Aurora police officers did not have to stand alone on the night of July 20. As the first officers responded to 911 calls from the Century 16 movie …
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Aurora police officers did not have to stand alone on the night of July 20.
As the first officers responded to 911 calls from the Century 16 movie theater, they found a hellish situation — 12 people dead and 58 injured, an active shooter and the possibility of explosive devices.
The call went out over a metrowide radio system, asking for a variety of support from law-enforcement agencies across the Denver area.
The Westminster Police Department sent two K-9 units to the theater. The animals were used during the investigation, but following a gag order issued by the judge in the case against accused shooter James Eagan Holmes, officials are not releasing any details as to how or where the K-9 units were used.
Victim advocates from the department were also sent to help with the crisis and crisis communication.
“We commend the Aurora Police Department for their response and how they handled the incident,” said Trevor Materasso, an investigator with the Westminster Police Department public information officer. “We offered any support they needed that we could provide.”
Jefferson County Sheriff’s Department also answered the call.
“We sent seven deputies, a lieutenant, two sergeants, some K-9s and some patrol officers, and they were there through the wee hours,” said Jefferson County Sheriff’s Office pubic information officer Jacki Kelley. She said some of Jeffco’s victim’s advocates were sent later that morning to Gateway High School, where Arvada police officers interviewed witnesses to the shootings.
Kelley also cited the case’s gag order as a reason she could not elaborate on assigned duties at the scene.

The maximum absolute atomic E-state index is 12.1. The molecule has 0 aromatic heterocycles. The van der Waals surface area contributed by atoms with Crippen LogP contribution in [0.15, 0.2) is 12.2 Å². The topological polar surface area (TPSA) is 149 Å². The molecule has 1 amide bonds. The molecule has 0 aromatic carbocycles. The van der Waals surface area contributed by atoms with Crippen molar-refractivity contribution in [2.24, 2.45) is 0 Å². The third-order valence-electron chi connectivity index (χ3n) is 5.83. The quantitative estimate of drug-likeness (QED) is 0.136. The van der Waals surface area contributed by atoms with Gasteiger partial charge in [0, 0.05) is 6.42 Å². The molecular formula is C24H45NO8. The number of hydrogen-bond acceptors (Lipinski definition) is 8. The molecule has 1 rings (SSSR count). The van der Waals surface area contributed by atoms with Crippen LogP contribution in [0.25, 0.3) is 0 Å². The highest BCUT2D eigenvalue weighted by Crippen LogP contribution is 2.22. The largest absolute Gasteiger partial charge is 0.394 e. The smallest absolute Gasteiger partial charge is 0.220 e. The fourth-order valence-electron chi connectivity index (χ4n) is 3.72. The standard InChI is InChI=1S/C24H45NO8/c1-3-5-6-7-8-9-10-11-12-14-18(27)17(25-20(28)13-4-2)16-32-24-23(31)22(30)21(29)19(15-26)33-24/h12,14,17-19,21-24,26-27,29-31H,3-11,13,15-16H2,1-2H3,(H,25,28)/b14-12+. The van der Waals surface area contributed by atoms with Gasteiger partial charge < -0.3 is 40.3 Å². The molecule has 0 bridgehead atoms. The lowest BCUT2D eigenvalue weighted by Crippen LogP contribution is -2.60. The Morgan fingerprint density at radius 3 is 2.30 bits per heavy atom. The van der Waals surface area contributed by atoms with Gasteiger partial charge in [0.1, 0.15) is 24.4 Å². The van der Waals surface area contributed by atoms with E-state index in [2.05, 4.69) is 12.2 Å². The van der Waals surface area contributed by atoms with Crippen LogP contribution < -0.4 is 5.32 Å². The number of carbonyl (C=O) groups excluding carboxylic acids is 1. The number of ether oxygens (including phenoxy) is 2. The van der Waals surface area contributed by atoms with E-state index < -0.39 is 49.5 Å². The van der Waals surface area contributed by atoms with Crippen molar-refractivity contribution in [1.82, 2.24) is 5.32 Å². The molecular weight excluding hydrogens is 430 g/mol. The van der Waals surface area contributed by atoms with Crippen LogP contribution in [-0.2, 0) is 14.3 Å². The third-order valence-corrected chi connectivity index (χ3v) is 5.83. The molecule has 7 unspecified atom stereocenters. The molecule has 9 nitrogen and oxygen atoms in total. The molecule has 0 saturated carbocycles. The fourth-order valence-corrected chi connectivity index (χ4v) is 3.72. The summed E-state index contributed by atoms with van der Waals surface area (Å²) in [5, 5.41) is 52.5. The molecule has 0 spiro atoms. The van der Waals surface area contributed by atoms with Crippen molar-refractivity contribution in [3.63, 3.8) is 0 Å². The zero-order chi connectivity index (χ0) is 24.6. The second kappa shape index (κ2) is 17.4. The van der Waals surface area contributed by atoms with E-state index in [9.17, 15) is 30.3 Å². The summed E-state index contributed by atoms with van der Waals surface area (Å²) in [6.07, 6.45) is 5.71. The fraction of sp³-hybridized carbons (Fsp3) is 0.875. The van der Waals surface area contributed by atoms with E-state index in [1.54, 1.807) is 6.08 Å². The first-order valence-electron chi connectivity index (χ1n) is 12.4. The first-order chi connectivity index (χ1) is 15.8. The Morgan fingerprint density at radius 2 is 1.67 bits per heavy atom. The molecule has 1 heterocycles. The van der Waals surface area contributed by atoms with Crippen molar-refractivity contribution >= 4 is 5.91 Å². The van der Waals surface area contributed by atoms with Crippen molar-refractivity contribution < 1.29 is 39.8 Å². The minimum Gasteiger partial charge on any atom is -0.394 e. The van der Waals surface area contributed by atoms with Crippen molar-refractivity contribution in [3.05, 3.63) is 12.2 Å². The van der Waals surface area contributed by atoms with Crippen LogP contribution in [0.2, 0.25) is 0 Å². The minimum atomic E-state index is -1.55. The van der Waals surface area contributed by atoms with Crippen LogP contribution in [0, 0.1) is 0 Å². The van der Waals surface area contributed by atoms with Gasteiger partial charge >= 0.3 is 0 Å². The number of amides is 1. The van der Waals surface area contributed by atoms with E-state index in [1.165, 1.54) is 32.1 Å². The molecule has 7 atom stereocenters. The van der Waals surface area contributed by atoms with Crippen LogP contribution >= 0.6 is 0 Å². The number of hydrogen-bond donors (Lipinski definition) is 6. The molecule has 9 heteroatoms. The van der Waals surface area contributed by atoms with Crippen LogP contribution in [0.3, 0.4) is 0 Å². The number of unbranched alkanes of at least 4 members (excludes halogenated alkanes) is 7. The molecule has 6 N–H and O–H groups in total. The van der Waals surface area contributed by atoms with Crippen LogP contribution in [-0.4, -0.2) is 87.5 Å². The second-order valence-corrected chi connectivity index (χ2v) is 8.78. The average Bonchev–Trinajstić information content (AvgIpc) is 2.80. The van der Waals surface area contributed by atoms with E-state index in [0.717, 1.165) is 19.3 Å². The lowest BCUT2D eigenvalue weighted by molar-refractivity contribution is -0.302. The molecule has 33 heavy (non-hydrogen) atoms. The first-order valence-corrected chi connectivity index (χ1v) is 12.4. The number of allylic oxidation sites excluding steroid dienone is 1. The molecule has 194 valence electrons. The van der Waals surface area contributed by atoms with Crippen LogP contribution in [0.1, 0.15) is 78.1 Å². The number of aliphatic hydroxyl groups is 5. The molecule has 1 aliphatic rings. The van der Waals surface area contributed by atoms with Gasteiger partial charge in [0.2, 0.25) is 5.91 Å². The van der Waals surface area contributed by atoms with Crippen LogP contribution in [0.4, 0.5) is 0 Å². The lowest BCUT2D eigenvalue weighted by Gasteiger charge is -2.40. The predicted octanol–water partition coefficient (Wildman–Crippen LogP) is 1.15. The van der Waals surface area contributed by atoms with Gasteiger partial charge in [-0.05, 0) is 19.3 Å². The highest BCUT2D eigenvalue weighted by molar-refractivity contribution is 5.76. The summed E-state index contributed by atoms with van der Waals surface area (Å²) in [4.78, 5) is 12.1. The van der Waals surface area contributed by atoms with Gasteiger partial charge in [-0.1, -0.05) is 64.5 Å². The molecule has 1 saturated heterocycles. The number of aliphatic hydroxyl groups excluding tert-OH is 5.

“This is what we train for. Our department supports law enforcement across the state year-round. It’s always an honor to help another department,” she said.
The city of Golden responded with one officer and a bomb-sniffing dog, according to a police department source. Other assisting agencies included Arvada, Lakewood and Thornton, according to several sources.
Steve Davis, public information officer with the Lakewood Police Department, said that in addition to sending two victim advocates, Lakewood also had two agents who indirectly assisted in the case — one of whom was a member of a metro-area Alcohol Tobacco and Firearms task force that helped identify the guns used in the shooting, and their source. Public information officers from the Westminster Police Department and Jefferson County Sheriff’s Office were also sent to the emergency operation center to help with media relations.
Materasso, investigator with the Westminster Police Department, said officers were ultimately assigned to aid most of the 12 families that had lost a family member. He said the officers served as a buffer between the families and the media.
Among the public-information officers who helped families were Kelley, another Jeffco officer and Materasso.
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